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Elizabeth Redden, Inside Higher Ed, Sept. 25, 2020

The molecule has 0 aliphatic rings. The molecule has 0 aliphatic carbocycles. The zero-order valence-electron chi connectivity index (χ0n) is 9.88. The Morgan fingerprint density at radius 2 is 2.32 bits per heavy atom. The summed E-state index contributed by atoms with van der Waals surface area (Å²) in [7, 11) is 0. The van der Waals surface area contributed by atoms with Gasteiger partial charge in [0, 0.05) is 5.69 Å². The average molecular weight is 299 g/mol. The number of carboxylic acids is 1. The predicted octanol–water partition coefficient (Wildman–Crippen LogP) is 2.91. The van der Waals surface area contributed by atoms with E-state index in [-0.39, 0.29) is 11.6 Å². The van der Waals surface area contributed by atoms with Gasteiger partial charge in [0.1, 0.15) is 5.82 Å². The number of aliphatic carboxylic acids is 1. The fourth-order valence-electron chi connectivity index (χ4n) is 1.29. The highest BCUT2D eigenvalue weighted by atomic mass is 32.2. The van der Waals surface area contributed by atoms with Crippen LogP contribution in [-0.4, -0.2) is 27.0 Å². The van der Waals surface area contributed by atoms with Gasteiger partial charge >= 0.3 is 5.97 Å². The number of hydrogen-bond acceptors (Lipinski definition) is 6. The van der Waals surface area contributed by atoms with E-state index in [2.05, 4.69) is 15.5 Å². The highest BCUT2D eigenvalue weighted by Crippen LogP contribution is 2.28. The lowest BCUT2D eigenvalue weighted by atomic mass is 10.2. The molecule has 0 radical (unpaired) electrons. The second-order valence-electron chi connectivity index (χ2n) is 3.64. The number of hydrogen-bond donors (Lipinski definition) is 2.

"The Trump administration is set to publish a new proposed rule today that would set fixed terms of up to four years for student visas and establish procedures for international students to apply to extend their stay and continue studying in the United States. ... "This proposed rule is set to replace a proven, flexible policy that has served international students and exchange visitors for decades, with one that is both complicated and burdensome," Esther D. Brimmer, the executive director and CEO of NAFSA: Association of International Educators, said in a statement. "In a system that is already extremely complex, this rule would undoubtedly create a high degree of uncertainty for international students and exchange visitors. If finalized, this rule would also make it more difficult for international students and scholars to maintain their legal status in the United States and make it far more difficult for international educators to administer. Sadly, this proposal sends another message to immigrants, and in particular international students and exchange visitors, that their exceptional talent, work ethic, diverse perspectives, and economic contributions are not welcome in the United States." ... The National Foundation for American Policy, an immigration-focused think tank, argues in a draft analysis that DHS's mechanism for calculating visa overstay rates is flawed in that it is "not an actual overstay rate but only an upper-bound estimate of individuals who DHS could not positively identify as leaving the United States" and therefore should not be used as a basis for rule making for international students. ... Some experts argued that the proposed rule, if enacted, would set up roadblocks for hundreds of thousands of legitimate students and threaten the United States’ historical position as the top attractor of international talent. “It’s a totally unnecessary and a massive self-inflicted wound on the United States if it actually goes into effect, which one can reasonably hope it never does,” said Doug Rand, a senior fellow at the Federation of American Scientists who worked on immigration policy in the Obama White House. ... Stephen Yale-Loehr, a professor of immigration law practice at Cornell University, said the proposed rule may not be finalized before Jan. 20 and could be withdrawn if there is a change in presidential administration. "On the one hand, students and people advising international students and scholars in higher education should not panic -- these are not immediate changes," Yale-Loehr said. "On the other hand, if this rule does get finalized without any changes, it will be the biggest change in international student regulations in 20 years. Over all, the proposed rule sends a chilling message to prospective international students and makes the United States seem more unwelcoming -- and this is in line with other things that the administration has done in other areas of immigration." "